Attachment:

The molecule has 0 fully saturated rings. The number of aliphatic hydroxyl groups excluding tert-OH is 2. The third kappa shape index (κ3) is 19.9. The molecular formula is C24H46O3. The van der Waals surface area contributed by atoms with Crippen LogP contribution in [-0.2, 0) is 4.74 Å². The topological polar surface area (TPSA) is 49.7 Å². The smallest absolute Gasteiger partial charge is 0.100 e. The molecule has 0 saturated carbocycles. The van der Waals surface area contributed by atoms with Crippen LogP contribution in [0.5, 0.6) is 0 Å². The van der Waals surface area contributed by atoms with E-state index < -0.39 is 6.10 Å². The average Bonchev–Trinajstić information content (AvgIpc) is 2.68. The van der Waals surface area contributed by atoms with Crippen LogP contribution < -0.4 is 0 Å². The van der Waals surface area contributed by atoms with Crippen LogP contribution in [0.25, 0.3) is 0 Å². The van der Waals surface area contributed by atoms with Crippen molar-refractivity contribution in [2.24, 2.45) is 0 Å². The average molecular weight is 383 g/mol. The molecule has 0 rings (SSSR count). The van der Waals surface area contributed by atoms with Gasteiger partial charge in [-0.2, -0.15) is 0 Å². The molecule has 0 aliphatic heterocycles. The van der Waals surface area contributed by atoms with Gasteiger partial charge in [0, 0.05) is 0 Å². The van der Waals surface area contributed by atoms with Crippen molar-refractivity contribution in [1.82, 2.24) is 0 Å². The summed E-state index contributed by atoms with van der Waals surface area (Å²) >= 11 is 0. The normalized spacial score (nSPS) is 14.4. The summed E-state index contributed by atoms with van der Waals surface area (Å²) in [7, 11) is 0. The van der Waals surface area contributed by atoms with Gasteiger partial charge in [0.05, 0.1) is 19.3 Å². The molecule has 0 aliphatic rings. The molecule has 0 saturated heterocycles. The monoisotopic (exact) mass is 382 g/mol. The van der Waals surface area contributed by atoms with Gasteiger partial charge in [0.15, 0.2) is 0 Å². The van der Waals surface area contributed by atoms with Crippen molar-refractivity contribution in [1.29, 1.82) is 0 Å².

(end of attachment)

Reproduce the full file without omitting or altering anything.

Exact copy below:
The molecule has 0 fully saturated rings. The number of aliphatic hydroxyl groups excluding tert-OH is 2. The third kappa shape index (κ3) is 19.9. The molecular formula is C24H46O3. The van der Waals surface area contributed by atoms with Crippen LogP contribution in [-0.2, 0) is 4.74 Å². The topological polar surface area (TPSA) is 49.7 Å². The smallest absolute Gasteiger partial charge is 0.100 e. The molecule has 0 saturated carbocycles. The van der Waals surface area contributed by atoms with Crippen LogP contribution in [0.5, 0.6) is 0 Å². The van der Waals surface area contributed by atoms with E-state index < -0.39 is 6.10 Å². The average Bonchev–Trinajstić information content (AvgIpc) is 2.68. The van der Waals surface area contributed by atoms with Crippen LogP contribution < -0.4 is 0 Å². The van der Waals surface area contributed by atoms with Crippen LogP contribution in [0.25, 0.3) is 0 Å². The van der Waals surface area contributed by atoms with Crippen molar-refractivity contribution in [2.24, 2.45) is 0 Å². The average molecular weight is 383 g/mol. The molecule has 0 rings (SSSR count). The van der Waals surface area contributed by atoms with Gasteiger partial charge in [-0.2, -0.15) is 0 Å². The molecule has 0 aliphatic heterocycles. The van der Waals surface area contributed by atoms with Gasteiger partial charge in [0, 0.05) is 0 Å². The van der Waals surface area contributed by atoms with Crippen molar-refractivity contribution in [1.82, 2.24) is 0 Å². The summed E-state index contributed by atoms with van der Waals surface area (Å²) >= 11 is 0. The normalized spacial score (nSPS) is 14.4. The summed E-state index contributed by atoms with van der Waals surface area (Å²) in [7, 11) is 0. The van der Waals surface area contributed by atoms with Gasteiger partial charge in [0.05, 0.1) is 19.3 Å². The molecule has 0 aliphatic rings. The molecule has 0 saturated heterocycles. The monoisotopic (exact) mass is 382 g/mol. The van der Waals surface area contributed by atoms with Gasteiger partial charge in [0.15, 0.2) is 0 Å². The van der Waals surface area contributed by atoms with Crippen molar-refractivity contribution in [1.29, 1.82) is 0 Å².